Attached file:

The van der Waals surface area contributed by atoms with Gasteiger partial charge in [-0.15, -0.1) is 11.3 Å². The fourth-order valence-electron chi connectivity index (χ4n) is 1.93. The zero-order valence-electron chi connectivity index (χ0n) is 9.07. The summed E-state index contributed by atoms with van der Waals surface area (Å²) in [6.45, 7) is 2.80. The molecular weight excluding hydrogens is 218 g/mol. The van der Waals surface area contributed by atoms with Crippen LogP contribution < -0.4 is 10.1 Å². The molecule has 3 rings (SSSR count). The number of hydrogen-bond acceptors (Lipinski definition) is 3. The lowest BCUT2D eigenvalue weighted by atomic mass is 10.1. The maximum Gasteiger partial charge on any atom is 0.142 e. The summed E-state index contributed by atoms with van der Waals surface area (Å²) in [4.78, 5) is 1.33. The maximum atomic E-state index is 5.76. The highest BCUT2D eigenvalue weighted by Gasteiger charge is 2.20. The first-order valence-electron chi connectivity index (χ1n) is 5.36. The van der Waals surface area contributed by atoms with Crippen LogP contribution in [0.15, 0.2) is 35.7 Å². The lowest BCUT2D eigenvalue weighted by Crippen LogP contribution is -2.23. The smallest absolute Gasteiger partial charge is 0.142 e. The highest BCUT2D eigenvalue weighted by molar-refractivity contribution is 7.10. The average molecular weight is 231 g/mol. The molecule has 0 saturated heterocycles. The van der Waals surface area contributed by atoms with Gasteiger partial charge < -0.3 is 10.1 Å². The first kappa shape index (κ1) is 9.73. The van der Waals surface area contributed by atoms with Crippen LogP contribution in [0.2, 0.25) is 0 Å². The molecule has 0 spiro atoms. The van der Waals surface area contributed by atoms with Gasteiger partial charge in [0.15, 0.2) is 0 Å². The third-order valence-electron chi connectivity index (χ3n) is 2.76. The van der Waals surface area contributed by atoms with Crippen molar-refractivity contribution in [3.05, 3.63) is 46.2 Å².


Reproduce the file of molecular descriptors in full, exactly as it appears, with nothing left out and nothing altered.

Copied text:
The van der Waals surface area contributed by atoms with Gasteiger partial charge in [-0.15, -0.1) is 11.3 Å². The fourth-order valence-electron chi connectivity index (χ4n) is 1.93. The zero-order valence-electron chi connectivity index (χ0n) is 9.07. The summed E-state index contributed by atoms with van der Waals surface area (Å²) in [6.45, 7) is 2.80. The molecular weight excluding hydrogens is 218 g/mol. The van der Waals surface area contributed by atoms with Crippen LogP contribution < -0.4 is 10.1 Å². The molecule has 3 rings (SSSR count). The number of hydrogen-bond acceptors (Lipinski definition) is 3. The lowest BCUT2D eigenvalue weighted by atomic mass is 10.1. The maximum Gasteiger partial charge on any atom is 0.142 e. The summed E-state index contributed by atoms with van der Waals surface area (Å²) in [4.78, 5) is 1.33. The maximum atomic E-state index is 5.76. The highest BCUT2D eigenvalue weighted by Gasteiger charge is 2.20. The first-order valence-electron chi connectivity index (χ1n) is 5.36. The van der Waals surface area contributed by atoms with Crippen LogP contribution in [0.15, 0.2) is 35.7 Å². The lowest BCUT2D eigenvalue weighted by Crippen LogP contribution is -2.23. The smallest absolute Gasteiger partial charge is 0.142 e. The highest BCUT2D eigenvalue weighted by molar-refractivity contribution is 7.10. The average molecular weight is 231 g/mol. The molecule has 0 saturated heterocycles. The van der Waals surface area contributed by atoms with Gasteiger partial charge < -0.3 is 10.1 Å². The first kappa shape index (κ1) is 9.73. The van der Waals surface area contributed by atoms with Crippen LogP contribution in [0.2, 0.25) is 0 Å². The molecule has 0 spiro atoms. The van der Waals surface area contributed by atoms with Gasteiger partial charge in [0.15, 0.2) is 0 Å². The third-order valence-electron chi connectivity index (χ3n) is 2.76. The van der Waals surface area contributed by atoms with Crippen molar-refractivity contribution in [3.05, 3.63) is 46.2 Å².